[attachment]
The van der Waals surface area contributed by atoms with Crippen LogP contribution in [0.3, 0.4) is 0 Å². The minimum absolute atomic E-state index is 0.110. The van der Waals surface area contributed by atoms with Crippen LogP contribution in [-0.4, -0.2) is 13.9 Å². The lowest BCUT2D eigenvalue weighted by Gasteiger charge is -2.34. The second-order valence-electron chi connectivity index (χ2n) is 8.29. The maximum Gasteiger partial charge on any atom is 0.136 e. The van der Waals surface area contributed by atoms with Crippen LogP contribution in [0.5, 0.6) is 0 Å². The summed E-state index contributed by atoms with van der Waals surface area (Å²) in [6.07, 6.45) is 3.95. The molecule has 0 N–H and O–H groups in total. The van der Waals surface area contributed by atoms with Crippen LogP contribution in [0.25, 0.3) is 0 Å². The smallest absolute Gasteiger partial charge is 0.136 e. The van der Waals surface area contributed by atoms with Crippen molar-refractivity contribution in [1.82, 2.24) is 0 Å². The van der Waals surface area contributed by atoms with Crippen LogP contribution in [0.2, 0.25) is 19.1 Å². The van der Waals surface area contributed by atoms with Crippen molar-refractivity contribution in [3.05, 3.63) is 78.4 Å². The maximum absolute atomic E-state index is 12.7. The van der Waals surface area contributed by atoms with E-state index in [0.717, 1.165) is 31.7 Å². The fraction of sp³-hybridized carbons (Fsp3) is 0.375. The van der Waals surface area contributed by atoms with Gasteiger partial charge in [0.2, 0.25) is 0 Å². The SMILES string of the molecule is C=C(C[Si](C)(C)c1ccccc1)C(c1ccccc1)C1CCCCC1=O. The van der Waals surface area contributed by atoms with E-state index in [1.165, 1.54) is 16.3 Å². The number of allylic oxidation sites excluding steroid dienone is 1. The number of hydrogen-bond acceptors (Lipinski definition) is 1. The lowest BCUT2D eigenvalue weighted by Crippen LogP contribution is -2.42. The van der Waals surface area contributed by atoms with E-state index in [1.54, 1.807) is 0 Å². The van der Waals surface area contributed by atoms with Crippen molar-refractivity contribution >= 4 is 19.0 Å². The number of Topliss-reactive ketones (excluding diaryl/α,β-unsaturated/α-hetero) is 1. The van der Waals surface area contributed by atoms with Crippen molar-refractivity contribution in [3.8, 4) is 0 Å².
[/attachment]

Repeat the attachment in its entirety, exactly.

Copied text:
The van der Waals surface area contributed by atoms with Crippen LogP contribution in [0.3, 0.4) is 0 Å². The minimum absolute atomic E-state index is 0.110. The van der Waals surface area contributed by atoms with Crippen LogP contribution in [-0.4, -0.2) is 13.9 Å². The lowest BCUT2D eigenvalue weighted by Gasteiger charge is -2.34. The second-order valence-electron chi connectivity index (χ2n) is 8.29. The maximum Gasteiger partial charge on any atom is 0.136 e. The van der Waals surface area contributed by atoms with Crippen LogP contribution in [0.5, 0.6) is 0 Å². The summed E-state index contributed by atoms with van der Waals surface area (Å²) in [6.07, 6.45) is 3.95. The molecule has 0 N–H and O–H groups in total. The van der Waals surface area contributed by atoms with Crippen LogP contribution in [0.25, 0.3) is 0 Å². The smallest absolute Gasteiger partial charge is 0.136 e. The van der Waals surface area contributed by atoms with Crippen molar-refractivity contribution in [1.82, 2.24) is 0 Å². The van der Waals surface area contributed by atoms with Crippen LogP contribution in [0.2, 0.25) is 19.1 Å². The van der Waals surface area contributed by atoms with Crippen molar-refractivity contribution in [3.05, 3.63) is 78.4 Å². The maximum absolute atomic E-state index is 12.7. The van der Waals surface area contributed by atoms with E-state index in [0.717, 1.165) is 31.7 Å². The fraction of sp³-hybridized carbons (Fsp3) is 0.375. The van der Waals surface area contributed by atoms with Gasteiger partial charge in [0.2, 0.25) is 0 Å². The SMILES string of the molecule is C=C(C[Si](C)(C)c1ccccc1)C(c1ccccc1)C1CCCCC1=O. The van der Waals surface area contributed by atoms with E-state index in [1.165, 1.54) is 16.3 Å². The number of allylic oxidation sites excluding steroid dienone is 1. The number of hydrogen-bond acceptors (Lipinski definition) is 1. The lowest BCUT2D eigenvalue weighted by Crippen LogP contribution is -2.42. The van der Waals surface area contributed by atoms with E-state index in [1.54, 1.807) is 0 Å². The van der Waals surface area contributed by atoms with Crippen molar-refractivity contribution >= 4 is 19.0 Å². The number of Topliss-reactive ketones (excluding diaryl/α,β-unsaturated/α-hetero) is 1. The van der Waals surface area contributed by atoms with Crippen molar-refractivity contribution in [3.8, 4) is 0 Å².